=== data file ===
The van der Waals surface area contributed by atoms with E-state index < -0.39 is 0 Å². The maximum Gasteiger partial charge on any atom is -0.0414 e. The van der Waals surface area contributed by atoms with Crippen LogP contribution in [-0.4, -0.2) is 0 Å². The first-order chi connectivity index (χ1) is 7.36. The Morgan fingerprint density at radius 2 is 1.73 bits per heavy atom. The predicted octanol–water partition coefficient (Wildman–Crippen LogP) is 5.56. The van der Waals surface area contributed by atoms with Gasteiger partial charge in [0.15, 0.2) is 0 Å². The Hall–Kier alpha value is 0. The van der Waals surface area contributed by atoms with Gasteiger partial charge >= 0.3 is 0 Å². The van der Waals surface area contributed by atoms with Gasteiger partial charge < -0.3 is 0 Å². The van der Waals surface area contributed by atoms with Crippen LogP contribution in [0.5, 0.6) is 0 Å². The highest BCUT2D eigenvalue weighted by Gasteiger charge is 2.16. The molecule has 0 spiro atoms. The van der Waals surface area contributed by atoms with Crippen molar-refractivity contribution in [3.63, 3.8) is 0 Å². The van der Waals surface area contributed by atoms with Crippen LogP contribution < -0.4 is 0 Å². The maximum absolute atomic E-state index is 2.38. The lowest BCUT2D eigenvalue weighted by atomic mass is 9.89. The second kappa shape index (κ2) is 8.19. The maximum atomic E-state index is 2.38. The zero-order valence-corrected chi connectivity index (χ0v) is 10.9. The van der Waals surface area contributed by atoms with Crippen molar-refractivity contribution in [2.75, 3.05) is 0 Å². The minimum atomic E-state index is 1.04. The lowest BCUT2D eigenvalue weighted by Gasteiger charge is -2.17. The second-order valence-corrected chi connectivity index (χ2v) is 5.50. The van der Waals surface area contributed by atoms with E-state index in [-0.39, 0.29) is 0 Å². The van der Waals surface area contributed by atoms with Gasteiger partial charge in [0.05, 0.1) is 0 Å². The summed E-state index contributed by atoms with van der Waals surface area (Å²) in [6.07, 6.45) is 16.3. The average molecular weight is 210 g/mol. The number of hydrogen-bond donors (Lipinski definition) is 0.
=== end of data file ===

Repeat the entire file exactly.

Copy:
The van der Waals surface area contributed by atoms with E-state index < -0.39 is 0 Å². The maximum Gasteiger partial charge on any atom is -0.0414 e. The van der Waals surface area contributed by atoms with Crippen LogP contribution in [-0.4, -0.2) is 0 Å². The first-order chi connectivity index (χ1) is 7.36. The Morgan fingerprint density at radius 2 is 1.73 bits per heavy atom. The predicted octanol–water partition coefficient (Wildman–Crippen LogP) is 5.56. The van der Waals surface area contributed by atoms with Gasteiger partial charge in [0.15, 0.2) is 0 Å². The Hall–Kier alpha value is 0. The van der Waals surface area contributed by atoms with Gasteiger partial charge >= 0.3 is 0 Å². The van der Waals surface area contributed by atoms with Gasteiger partial charge < -0.3 is 0 Å². The van der Waals surface area contributed by atoms with Crippen LogP contribution in [0.5, 0.6) is 0 Å². The highest BCUT2D eigenvalue weighted by Gasteiger charge is 2.16. The molecule has 0 spiro atoms. The van der Waals surface area contributed by atoms with Crippen molar-refractivity contribution in [3.63, 3.8) is 0 Å². The van der Waals surface area contributed by atoms with Crippen LogP contribution < -0.4 is 0 Å². The maximum absolute atomic E-state index is 2.38. The lowest BCUT2D eigenvalue weighted by atomic mass is 9.89. The second kappa shape index (κ2) is 8.19. The maximum atomic E-state index is 2.38. The zero-order valence-corrected chi connectivity index (χ0v) is 10.9. The van der Waals surface area contributed by atoms with Crippen molar-refractivity contribution in [2.75, 3.05) is 0 Å². The minimum atomic E-state index is 1.04. The lowest BCUT2D eigenvalue weighted by Gasteiger charge is -2.17. The second-order valence-corrected chi connectivity index (χ2v) is 5.50. The van der Waals surface area contributed by atoms with E-state index in [-0.39, 0.29) is 0 Å². The van der Waals surface area contributed by atoms with Gasteiger partial charge in [0.05, 0.1) is 0 Å². The summed E-state index contributed by atoms with van der Waals surface area (Å²) in [6.07, 6.45) is 16.3. The average molecular weight is 210 g/mol. The number of hydrogen-bond donors (Lipinski definition) is 0.